If there was one issue that galvanized Dunkin’ Donuts franchise owners in 2009 it was compliance. According to estimates provided to the DDIFO over 675 stores were placed onto the Operations Compliance Team in 2009.
Over the last 12 months, we have talked with dozens of franchise owners about their experience with the Compliance Team. Many described their participation as painful, frightening and abusive. But, as we enter the New Year, there appears to be a shift in the way the Brand is utilizing compliance and in the way franchise owners are responding.
One franchise owner who asked to remain anonymous said he has operated a small network for 13 years. When we spoke in December, 2009, he was weeks away from graduating from compliance. While the process was challenging, he says it was worth the effort. We asked him to grade his experience.
“Overall I’d give it a B. At first, I felt threatened and felt they suspected me of something. But, working with my Compliance OM (Operations Manager) every week for the past 11 months was very helpful. There was good communication and clear expectations. He told me exactly where I stood,” he said.
This franchise owner’s story stands in contrast to tales told by other franchisees we talked with earlier in 2009. It could be reflective of his specific experience or, it could be an indication that compliance is evolving into a more collaborative procedure.
According to Andrew Mastrangelo, Manager of Public Relations for Dunkin’ Brands, compliance is designed to enhance, coach and teach franchise owners. “We’re continuing to work with our franchisees in a collaborative way in regards to focusing on store standards and to improve the guest experience.” He declined to get into further detail about how the system might change under the leadership of new CEO Nigel Travis and incoming Brand Operating Office Paul Twohig.
But, Scott Campbell, franchise owner and co-chairman of the Brand Advisory Council’s (BAC) Operations Compliance subcommittee, says he wouldn’t be surprised if compliance undergoes an overhaul in 2010. He says there have been discussions about possibly folding compliance into field operations. The result would be a greater emphasis on collaboration and less of an emphasis on litigation.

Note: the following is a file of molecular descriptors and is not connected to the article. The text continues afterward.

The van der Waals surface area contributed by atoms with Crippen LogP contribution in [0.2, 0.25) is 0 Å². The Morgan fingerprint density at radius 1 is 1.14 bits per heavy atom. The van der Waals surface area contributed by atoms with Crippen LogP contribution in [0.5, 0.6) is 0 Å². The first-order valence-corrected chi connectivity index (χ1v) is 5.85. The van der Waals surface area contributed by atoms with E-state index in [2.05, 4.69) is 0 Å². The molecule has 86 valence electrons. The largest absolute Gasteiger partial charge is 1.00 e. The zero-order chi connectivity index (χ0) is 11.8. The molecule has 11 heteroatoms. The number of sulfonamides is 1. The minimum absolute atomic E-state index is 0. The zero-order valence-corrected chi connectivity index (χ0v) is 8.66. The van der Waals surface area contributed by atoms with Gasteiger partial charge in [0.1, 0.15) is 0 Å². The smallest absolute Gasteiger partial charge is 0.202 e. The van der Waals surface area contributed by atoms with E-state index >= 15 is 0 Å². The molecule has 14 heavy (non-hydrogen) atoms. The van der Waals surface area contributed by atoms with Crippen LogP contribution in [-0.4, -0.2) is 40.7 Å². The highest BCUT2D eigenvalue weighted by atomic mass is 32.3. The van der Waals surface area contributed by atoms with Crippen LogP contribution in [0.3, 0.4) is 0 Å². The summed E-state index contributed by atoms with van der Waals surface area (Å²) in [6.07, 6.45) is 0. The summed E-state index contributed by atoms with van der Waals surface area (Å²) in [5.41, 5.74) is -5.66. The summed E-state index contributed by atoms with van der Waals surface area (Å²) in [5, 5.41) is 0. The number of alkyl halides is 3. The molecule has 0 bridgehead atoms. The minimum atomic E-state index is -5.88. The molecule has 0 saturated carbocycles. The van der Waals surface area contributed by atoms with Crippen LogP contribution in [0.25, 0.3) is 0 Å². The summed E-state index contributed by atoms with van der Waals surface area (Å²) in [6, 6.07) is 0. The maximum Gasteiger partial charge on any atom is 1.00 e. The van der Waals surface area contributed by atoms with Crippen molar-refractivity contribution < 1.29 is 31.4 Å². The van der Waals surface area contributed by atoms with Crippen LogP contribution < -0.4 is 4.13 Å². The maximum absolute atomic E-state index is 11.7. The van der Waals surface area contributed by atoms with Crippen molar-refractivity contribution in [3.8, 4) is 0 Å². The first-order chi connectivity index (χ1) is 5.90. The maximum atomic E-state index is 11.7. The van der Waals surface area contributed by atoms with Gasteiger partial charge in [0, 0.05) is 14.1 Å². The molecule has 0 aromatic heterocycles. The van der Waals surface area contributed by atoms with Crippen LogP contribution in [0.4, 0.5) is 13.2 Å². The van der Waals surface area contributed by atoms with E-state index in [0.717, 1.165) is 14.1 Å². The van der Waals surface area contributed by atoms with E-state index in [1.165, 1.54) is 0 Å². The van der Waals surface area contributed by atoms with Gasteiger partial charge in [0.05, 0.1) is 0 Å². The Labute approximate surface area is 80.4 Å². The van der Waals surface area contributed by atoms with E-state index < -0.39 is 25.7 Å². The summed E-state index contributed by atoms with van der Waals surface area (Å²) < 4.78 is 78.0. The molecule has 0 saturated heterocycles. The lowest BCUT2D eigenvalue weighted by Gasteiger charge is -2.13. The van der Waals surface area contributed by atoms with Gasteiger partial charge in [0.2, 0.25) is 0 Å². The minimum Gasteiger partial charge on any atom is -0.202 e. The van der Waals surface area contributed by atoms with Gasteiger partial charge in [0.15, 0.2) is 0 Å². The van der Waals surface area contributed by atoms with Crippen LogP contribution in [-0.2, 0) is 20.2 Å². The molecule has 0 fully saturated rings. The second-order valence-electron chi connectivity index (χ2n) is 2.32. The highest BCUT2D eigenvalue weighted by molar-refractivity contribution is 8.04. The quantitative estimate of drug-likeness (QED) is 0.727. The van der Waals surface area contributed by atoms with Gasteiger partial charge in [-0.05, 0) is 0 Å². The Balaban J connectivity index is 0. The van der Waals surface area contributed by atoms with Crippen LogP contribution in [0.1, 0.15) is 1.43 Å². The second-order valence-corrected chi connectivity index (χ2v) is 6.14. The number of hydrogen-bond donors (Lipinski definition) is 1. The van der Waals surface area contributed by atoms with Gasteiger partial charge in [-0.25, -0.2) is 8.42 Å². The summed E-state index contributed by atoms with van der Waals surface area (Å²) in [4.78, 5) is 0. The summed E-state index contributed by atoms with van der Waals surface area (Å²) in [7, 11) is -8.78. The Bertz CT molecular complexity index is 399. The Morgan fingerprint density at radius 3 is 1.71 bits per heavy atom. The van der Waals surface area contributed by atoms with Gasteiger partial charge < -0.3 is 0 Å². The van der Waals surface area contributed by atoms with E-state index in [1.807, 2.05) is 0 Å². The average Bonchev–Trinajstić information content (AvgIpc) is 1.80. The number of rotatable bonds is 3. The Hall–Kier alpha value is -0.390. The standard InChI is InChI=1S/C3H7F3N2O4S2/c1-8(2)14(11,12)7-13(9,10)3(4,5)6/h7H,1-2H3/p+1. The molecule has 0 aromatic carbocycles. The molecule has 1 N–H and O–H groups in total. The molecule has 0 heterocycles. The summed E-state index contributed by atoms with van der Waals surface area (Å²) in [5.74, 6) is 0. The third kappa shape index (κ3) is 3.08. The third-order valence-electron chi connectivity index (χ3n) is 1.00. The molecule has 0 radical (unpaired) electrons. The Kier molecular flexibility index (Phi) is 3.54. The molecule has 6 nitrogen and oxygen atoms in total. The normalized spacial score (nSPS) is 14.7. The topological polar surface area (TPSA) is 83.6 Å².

“In the past franchisees would tell me that compliance was easy to get into and hard to get out of. There was a sense that it was an extension of Loss Prevention and fears that entering compliance would lead to a legal exit,” said Campbell. “But, we’ve seen progress in the program from the franchisee perspective and I think it makes sense to have compliance and operations under one umbrella. It means one point of contact and much better communication overall.”
That kind of organizational change could mean the end of the system where a franchisee is assigned a new OM to work with them through compliance process. Sometimes, according to franchise owners we’ve talked with, Compliance Team OMs were difficult to work with and rude to employees.
One franchisee, who asked that his name be withheld, says the OMs are key to the process. “They could communicate better from the start when there are new initiatives so we know exactly what is expected. If Dunkin’ actually ran stores they would know what it’s like for us, but they don’t so their OMs have to do a better job.”
Without fail, franchise owners say they believe compliance to brand standards is crucial to the success of their business. But, they also say they would much rather work with an OM they know to improve their shortcomings.
For now, compliance still falls under the purview of Vice President of U.S. Compliance and Business Development for Dunkin’ Brands Bill Bode. DDIFO President Jim Coen wonders if a reorganized compliance program can still be administered by an executive whose role is to develop new stores and market development agreements. “Compliance and development don’t really belong together,” said Coen. “similar to what Nigel did with having loss prevention report to finance instead of legal it would be better for all parties if compliance reported to operations as opposed to development.”